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Chicago “Vertical Automatic Parking Lot” Solves the Big City Car Parking Problem, 1932

Many of you may have seen the photo at the bottom of this post which has been floating around the internet in the last few years showing the vertical parking lot. We were fortunate to find the British Pathé News Reel film seen above, which finally demonstrates it in action for us. The Vertical Automatic Parking Lot was developed by the Westinghouse Electric Company and first tested in East Pittsburgh, Pennsylvania before being set up as a commercial enterprise in the Chicago Loop during 1932 . You can see it work and hear a full explanation of it’s operation in the film.


Just above in the first two thumbnails are the full details of a test that was published in the January, 1932 issue of the Everyday Science and Mechanics. On the right, above, is an Ohio inventor’s proposal for a revolving circular steel tower designed along the same principal as a Lazy Susan. Cars were to be raised to the proper height on a vertical elevator set up on the side of the revolving floors. Both articles are courtesy of  Modern Mechanix. You can also view a much smaller and later plan called Sky Parking here on The Old Motor.

9 responses to “Chicago “Vertical Automatic Parking Lot” Solves the Big City Car Parking Problem, 1932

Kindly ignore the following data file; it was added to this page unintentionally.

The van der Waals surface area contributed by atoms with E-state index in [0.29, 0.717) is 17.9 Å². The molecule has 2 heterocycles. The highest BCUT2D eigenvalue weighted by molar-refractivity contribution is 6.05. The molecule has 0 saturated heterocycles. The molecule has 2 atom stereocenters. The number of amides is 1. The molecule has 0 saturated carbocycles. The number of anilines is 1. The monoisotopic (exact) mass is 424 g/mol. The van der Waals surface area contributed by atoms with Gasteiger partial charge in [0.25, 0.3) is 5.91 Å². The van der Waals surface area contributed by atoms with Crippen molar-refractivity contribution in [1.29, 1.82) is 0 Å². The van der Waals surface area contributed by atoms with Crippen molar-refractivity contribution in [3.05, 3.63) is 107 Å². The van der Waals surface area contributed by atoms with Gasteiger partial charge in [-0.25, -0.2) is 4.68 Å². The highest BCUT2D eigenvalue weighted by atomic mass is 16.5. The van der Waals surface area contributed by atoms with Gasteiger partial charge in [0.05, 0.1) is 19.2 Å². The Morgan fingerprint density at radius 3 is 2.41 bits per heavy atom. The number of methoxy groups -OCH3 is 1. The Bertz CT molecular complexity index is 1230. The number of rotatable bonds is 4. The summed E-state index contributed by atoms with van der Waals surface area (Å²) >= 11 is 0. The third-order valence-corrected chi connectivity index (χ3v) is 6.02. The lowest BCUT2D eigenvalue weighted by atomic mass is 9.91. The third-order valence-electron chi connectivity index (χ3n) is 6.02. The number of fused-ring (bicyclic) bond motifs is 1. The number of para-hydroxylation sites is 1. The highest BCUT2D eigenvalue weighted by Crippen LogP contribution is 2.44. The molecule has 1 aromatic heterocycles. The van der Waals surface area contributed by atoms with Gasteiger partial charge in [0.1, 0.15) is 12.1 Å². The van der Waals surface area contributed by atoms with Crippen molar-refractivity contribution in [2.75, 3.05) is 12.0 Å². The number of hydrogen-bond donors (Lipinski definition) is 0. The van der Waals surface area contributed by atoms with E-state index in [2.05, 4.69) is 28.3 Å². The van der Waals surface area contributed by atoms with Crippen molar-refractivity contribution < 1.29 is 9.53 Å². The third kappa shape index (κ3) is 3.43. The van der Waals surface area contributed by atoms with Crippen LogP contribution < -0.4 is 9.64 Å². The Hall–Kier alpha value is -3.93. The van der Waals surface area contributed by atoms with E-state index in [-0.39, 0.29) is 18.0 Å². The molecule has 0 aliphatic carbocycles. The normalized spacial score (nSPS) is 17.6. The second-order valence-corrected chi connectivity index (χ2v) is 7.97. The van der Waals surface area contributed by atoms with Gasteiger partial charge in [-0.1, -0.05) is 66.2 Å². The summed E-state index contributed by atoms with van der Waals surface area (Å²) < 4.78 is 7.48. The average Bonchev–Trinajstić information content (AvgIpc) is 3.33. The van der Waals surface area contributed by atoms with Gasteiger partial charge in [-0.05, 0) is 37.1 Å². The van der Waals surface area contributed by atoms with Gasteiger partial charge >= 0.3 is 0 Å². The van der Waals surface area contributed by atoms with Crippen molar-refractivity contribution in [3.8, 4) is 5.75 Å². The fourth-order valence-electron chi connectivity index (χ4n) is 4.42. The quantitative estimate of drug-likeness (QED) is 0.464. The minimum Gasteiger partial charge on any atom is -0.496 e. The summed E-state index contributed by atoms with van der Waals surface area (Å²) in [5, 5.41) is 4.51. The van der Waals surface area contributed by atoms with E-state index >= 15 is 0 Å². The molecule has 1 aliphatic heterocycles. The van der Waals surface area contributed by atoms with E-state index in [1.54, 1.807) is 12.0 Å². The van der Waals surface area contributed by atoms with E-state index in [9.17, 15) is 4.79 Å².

1. Talk about an engineering marvel!!!!!!!!!!!!!!!
    I have no idea a moving picture short was ever done on that elevator . I’m curious now as to what years the device was in use now.

      • This was located on the loop at Fullerton Ave & N. Sheffield on what is now DePaul University.

        I believe this was built by Westinghouse Corp which was originally developed in the early 1920’s.

        • The Loop location of DePaul University — a branch of the main campus a few miles north at Fullerton and Sheffield — is at the intersection of Wabash Avenue and Jackson Street.

  2. This is as good an idea now as it was then. It’s far more efficient than a big parking garage. With some modern updates this could be a terrific way to help with parking problems in big cities. Is there anybody doing something like this today?

    • Darrell, apparently quite a few companies do. Robotic Parking Systems in Clearwater, FL took over an old Checkers pre-fab restaurant plant and now builds them for worldwide sales. The new Elliot Museum in Stuart, FL uses such a system to constantly rotate it’s collection of Model A Fords. The visitor selects a car and the system fetches it for display.

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